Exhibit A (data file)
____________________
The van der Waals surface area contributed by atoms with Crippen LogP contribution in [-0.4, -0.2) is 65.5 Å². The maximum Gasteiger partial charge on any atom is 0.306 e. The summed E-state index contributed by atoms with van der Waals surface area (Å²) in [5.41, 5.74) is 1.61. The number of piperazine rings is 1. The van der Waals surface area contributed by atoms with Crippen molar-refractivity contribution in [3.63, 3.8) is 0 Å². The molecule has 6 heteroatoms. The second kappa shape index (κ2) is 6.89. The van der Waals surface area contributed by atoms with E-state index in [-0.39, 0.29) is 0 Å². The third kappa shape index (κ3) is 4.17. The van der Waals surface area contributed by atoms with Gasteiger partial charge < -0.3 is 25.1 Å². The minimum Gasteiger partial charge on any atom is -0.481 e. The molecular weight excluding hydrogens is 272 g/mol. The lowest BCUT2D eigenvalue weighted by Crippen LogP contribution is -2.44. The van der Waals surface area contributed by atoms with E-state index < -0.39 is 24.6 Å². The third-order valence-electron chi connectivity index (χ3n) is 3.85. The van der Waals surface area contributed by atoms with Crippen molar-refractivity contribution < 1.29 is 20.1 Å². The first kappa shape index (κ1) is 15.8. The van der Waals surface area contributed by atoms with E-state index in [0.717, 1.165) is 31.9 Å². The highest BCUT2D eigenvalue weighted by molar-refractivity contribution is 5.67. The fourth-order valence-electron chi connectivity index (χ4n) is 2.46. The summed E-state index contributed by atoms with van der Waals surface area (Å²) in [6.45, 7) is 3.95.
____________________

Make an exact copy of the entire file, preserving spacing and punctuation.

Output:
The van der Waals surface area contributed by atoms with Crippen LogP contribution in [-0.4, -0.2) is 65.5 Å². The maximum Gasteiger partial charge on any atom is 0.306 e. The summed E-state index contributed by atoms with van der Waals surface area (Å²) in [5.41, 5.74) is 1.61. The number of piperazine rings is 1. The van der Waals surface area contributed by atoms with Crippen molar-refractivity contribution in [3.63, 3.8) is 0 Å². The molecule has 6 heteroatoms. The second kappa shape index (κ2) is 6.89. The van der Waals surface area contributed by atoms with E-state index in [-0.39, 0.29) is 0 Å². The third kappa shape index (κ3) is 4.17. The van der Waals surface area contributed by atoms with Gasteiger partial charge < -0.3 is 25.1 Å². The minimum Gasteiger partial charge on any atom is -0.481 e. The molecular weight excluding hydrogens is 272 g/mol. The lowest BCUT2D eigenvalue weighted by Crippen LogP contribution is -2.44. The van der Waals surface area contributed by atoms with E-state index < -0.39 is 24.6 Å². The third-order valence-electron chi connectivity index (χ3n) is 3.85. The van der Waals surface area contributed by atoms with Crippen molar-refractivity contribution < 1.29 is 20.1 Å². The first kappa shape index (κ1) is 15.8. The van der Waals surface area contributed by atoms with E-state index in [0.717, 1.165) is 31.9 Å². The highest BCUT2D eigenvalue weighted by molar-refractivity contribution is 5.67. The fourth-order valence-electron chi connectivity index (χ4n) is 2.46. The summed E-state index contributed by atoms with van der Waals surface area (Å²) in [6.45, 7) is 3.95.